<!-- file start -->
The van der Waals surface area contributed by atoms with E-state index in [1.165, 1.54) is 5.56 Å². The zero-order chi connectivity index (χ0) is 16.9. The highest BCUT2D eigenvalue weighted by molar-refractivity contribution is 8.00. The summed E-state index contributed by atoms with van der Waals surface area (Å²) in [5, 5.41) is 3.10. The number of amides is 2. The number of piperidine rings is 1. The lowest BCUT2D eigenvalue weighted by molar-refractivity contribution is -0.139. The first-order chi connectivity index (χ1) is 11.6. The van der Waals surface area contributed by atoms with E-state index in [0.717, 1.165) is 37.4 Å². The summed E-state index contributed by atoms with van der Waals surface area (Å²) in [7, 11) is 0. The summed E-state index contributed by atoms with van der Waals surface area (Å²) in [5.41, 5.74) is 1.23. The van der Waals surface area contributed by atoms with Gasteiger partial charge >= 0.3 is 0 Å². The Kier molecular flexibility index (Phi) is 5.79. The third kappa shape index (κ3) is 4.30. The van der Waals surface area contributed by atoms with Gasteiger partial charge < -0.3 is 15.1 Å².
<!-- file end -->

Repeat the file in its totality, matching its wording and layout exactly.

The van der Waals surface area contributed by atoms with E-state index in [1.165, 1.54) is 5.56 Å². The zero-order chi connectivity index (χ0) is 16.9. The highest BCUT2D eigenvalue weighted by molar-refractivity contribution is 8.00. The summed E-state index contributed by atoms with van der Waals surface area (Å²) in [5, 5.41) is 3.10. The number of amides is 2. The number of piperidine rings is 1. The lowest BCUT2D eigenvalue weighted by molar-refractivity contribution is -0.139. The first-order chi connectivity index (χ1) is 11.6. The van der Waals surface area contributed by atoms with E-state index in [0.717, 1.165) is 37.4 Å². The summed E-state index contributed by atoms with van der Waals surface area (Å²) in [7, 11) is 0. The summed E-state index contributed by atoms with van der Waals surface area (Å²) in [5.41, 5.74) is 1.23. The van der Waals surface area contributed by atoms with Gasteiger partial charge >= 0.3 is 0 Å². The Kier molecular flexibility index (Phi) is 5.79. The third kappa shape index (κ3) is 4.30. The van der Waals surface area contributed by atoms with Gasteiger partial charge < -0.3 is 15.1 Å².